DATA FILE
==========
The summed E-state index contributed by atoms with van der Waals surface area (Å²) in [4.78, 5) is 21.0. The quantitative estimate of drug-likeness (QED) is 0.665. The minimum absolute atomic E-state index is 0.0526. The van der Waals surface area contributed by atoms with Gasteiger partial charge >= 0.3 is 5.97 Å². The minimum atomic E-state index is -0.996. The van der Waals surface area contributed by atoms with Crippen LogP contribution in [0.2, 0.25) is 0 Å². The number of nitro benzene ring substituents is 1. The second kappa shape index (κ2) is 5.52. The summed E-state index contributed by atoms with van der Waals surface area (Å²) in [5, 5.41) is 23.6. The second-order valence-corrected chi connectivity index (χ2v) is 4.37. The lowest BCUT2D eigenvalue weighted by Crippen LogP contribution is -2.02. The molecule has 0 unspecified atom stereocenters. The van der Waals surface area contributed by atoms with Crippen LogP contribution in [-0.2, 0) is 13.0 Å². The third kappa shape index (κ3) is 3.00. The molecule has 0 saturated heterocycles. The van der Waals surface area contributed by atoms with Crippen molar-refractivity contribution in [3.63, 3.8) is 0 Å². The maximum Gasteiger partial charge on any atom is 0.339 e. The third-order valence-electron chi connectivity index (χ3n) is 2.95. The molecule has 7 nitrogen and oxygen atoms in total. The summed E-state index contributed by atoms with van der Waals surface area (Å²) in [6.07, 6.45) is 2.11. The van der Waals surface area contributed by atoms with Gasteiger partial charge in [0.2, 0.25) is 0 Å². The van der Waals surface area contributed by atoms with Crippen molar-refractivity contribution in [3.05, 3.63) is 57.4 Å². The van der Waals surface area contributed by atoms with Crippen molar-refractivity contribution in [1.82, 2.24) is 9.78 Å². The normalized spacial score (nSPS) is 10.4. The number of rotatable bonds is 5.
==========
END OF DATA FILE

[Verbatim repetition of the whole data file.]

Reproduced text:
The summed E-state index contributed by atoms with van der Waals surface area (Å²) in [4.78, 5) is 21.0. The quantitative estimate of drug-likeness (QED) is 0.665. The minimum absolute atomic E-state index is 0.0526. The van der Waals surface area contributed by atoms with Gasteiger partial charge >= 0.3 is 5.97 Å². The minimum atomic E-state index is -0.996. The van der Waals surface area contributed by atoms with Crippen LogP contribution in [0.2, 0.25) is 0 Å². The number of nitro benzene ring substituents is 1. The second kappa shape index (κ2) is 5.52. The summed E-state index contributed by atoms with van der Waals surface area (Å²) in [5, 5.41) is 23.6. The second-order valence-corrected chi connectivity index (χ2v) is 4.37. The lowest BCUT2D eigenvalue weighted by Crippen LogP contribution is -2.02. The molecule has 0 unspecified atom stereocenters. The van der Waals surface area contributed by atoms with Crippen LogP contribution in [-0.2, 0) is 13.0 Å². The third kappa shape index (κ3) is 3.00. The molecule has 0 saturated heterocycles. The van der Waals surface area contributed by atoms with Crippen molar-refractivity contribution in [3.63, 3.8) is 0 Å². The maximum Gasteiger partial charge on any atom is 0.339 e. The third-order valence-electron chi connectivity index (χ3n) is 2.95. The molecule has 7 nitrogen and oxygen atoms in total. The summed E-state index contributed by atoms with van der Waals surface area (Å²) in [6.07, 6.45) is 2.11. The van der Waals surface area contributed by atoms with Gasteiger partial charge in [0.2, 0.25) is 0 Å². The van der Waals surface area contributed by atoms with Crippen molar-refractivity contribution in [3.05, 3.63) is 57.4 Å². The van der Waals surface area contributed by atoms with Crippen molar-refractivity contribution in [1.82, 2.24) is 9.78 Å². The normalized spacial score (nSPS) is 10.4. The number of rotatable bonds is 5.